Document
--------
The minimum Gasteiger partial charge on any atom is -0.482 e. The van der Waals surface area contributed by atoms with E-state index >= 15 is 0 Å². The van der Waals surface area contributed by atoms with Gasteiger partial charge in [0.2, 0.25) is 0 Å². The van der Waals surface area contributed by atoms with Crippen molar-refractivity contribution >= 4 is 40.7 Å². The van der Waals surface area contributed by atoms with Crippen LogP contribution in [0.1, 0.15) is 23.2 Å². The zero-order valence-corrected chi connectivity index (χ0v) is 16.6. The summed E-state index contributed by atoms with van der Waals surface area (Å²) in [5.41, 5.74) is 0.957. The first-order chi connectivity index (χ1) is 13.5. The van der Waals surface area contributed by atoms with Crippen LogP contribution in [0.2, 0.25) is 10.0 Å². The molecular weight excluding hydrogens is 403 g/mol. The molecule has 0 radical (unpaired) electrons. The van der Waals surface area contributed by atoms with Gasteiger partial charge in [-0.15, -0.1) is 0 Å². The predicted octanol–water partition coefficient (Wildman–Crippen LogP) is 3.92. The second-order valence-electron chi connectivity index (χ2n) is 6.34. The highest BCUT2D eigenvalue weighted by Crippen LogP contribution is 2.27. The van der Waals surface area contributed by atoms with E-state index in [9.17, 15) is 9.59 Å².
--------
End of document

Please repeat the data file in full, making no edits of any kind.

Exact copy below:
The minimum Gasteiger partial charge on any atom is -0.482 e. The van der Waals surface area contributed by atoms with E-state index >= 15 is 0 Å². The van der Waals surface area contributed by atoms with Gasteiger partial charge in [0.2, 0.25) is 0 Å². The van der Waals surface area contributed by atoms with Crippen molar-refractivity contribution >= 4 is 40.7 Å². The van der Waals surface area contributed by atoms with Crippen LogP contribution in [0.1, 0.15) is 23.2 Å². The zero-order valence-corrected chi connectivity index (χ0v) is 16.6. The summed E-state index contributed by atoms with van der Waals surface area (Å²) in [5.41, 5.74) is 0.957. The first-order chi connectivity index (χ1) is 13.5. The van der Waals surface area contributed by atoms with Crippen LogP contribution in [0.2, 0.25) is 10.0 Å². The molecular weight excluding hydrogens is 403 g/mol. The molecule has 0 radical (unpaired) electrons. The van der Waals surface area contributed by atoms with Gasteiger partial charge in [-0.15, -0.1) is 0 Å². The predicted octanol–water partition coefficient (Wildman–Crippen LogP) is 3.92. The second-order valence-electron chi connectivity index (χ2n) is 6.34. The highest BCUT2D eigenvalue weighted by Crippen LogP contribution is 2.27. The van der Waals surface area contributed by atoms with E-state index in [9.17, 15) is 9.59 Å².